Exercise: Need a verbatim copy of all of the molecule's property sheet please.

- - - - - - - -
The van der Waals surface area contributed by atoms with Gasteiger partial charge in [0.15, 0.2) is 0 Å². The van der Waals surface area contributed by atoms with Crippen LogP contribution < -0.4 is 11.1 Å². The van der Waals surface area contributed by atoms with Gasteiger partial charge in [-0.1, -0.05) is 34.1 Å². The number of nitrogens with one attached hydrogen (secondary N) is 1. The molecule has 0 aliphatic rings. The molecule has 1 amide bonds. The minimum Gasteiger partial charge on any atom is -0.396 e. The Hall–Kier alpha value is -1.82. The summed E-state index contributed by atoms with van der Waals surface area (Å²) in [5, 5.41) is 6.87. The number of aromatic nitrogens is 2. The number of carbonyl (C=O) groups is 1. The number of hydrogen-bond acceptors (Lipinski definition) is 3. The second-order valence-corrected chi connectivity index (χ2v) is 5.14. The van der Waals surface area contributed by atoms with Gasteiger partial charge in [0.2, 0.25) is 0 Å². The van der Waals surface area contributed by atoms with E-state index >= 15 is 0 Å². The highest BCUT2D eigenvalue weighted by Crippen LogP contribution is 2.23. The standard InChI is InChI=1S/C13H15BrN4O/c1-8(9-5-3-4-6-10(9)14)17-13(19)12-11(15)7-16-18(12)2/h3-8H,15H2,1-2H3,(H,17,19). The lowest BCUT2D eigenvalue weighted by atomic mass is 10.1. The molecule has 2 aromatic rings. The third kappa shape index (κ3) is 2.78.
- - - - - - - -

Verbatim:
The van der Waals surface area contributed by atoms with Gasteiger partial charge in [0.15, 0.2) is 0 Å². The van der Waals surface area contributed by atoms with Crippen LogP contribution < -0.4 is 11.1 Å². The van der Waals surface area contributed by atoms with Gasteiger partial charge in [-0.1, -0.05) is 34.1 Å². The number of nitrogens with one attached hydrogen (secondary N) is 1. The molecule has 0 aliphatic rings. The molecule has 1 amide bonds. The minimum Gasteiger partial charge on any atom is -0.396 e. The Hall–Kier alpha value is -1.82. The summed E-state index contributed by atoms with van der Waals surface area (Å²) in [5, 5.41) is 6.87. The number of aromatic nitrogens is 2. The number of carbonyl (C=O) groups is 1. The number of hydrogen-bond acceptors (Lipinski definition) is 3. The second-order valence-corrected chi connectivity index (χ2v) is 5.14. The van der Waals surface area contributed by atoms with Gasteiger partial charge in [0.2, 0.25) is 0 Å². The van der Waals surface area contributed by atoms with E-state index >= 15 is 0 Å². The highest BCUT2D eigenvalue weighted by Crippen LogP contribution is 2.23. The standard InChI is InChI=1S/C13H15BrN4O/c1-8(9-5-3-4-6-10(9)14)17-13(19)12-11(15)7-16-18(12)2/h3-8H,15H2,1-2H3,(H,17,19). The lowest BCUT2D eigenvalue weighted by atomic mass is 10.1. The molecule has 2 aromatic rings. The third kappa shape index (κ3) is 2.78.